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By Charlotte Penn, Agricultural Energy Consultant
THERE are many sophisticated methods available to help growers save energy, but the fabric of the grow environment itself is often overlooked.
However, as the ongoing energy crisis continues to put a squeeze on profit margins, this simple approach is becoming increasingly vital.
In my experience, there are plenty of retro-fit options which can cut energy use (and costs) and optimise the glasshouse climate for your specific crop.
Installing sensors is a relatively simple step to measure energy use, temperatures and humidity. Once the data has been collected and analysed, it allows you to make informed decisions about other potential changes.
Energy screens have been widely used by growers for years because they can help control humidity and achieve a uniform growing environment. But if they’ve been in constant use, the screens may suffer from gaps and tears in the material, reducing their energy-saving effectiveness.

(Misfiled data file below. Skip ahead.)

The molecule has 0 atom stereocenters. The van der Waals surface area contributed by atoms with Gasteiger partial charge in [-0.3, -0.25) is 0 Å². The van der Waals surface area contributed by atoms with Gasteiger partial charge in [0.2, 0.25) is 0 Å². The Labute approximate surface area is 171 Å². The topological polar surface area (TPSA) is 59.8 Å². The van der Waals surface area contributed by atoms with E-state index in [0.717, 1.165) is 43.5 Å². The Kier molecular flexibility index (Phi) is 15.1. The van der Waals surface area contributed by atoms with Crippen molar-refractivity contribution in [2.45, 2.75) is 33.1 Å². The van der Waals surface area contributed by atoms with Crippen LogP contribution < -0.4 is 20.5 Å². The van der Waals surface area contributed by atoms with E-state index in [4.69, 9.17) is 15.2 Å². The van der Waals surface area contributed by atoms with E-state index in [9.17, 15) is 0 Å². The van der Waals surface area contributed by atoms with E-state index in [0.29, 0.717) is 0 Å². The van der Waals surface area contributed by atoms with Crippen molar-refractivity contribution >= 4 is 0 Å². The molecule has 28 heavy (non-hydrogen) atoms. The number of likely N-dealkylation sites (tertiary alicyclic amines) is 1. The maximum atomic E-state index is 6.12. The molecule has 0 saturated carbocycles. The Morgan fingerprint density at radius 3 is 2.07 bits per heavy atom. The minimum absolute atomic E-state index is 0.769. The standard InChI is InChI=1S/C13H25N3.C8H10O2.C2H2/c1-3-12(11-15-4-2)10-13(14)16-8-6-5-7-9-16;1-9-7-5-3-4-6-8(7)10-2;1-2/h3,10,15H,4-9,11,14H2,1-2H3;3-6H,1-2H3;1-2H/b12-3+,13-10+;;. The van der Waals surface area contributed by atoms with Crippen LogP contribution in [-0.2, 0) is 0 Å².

New screening systems benefit from the latest light-transmission technology and are made from modern energy-saving materials, saving more heat energy and emitting more light levels when deployed.
With a wide range of screen materials and different thicknesses available, simply switching to an updated version could deliver significant performance improvements.
Obviously, the cost of replacement varies depending on the glasshouse dimensions and age of the system, but the existing mechanical parts do not usually need to be changed, so replacing the old screen materials should modernise the entire set-up.
If you don’t already employ side screens, using them in conjunction with overhead screens can help overcome humidity and temperature variations.
Switching to LED lightbulbs can also produce staggering savings – and does not always require the fittings of existing lighting systems to be upgraded.
Whichever crop you grow; we can easily tell you if energy savings can be made by conducting a detailed audit.
If this is something you’d like to discuss, please email [email protected] or call 01430 449440 for an informal discussion.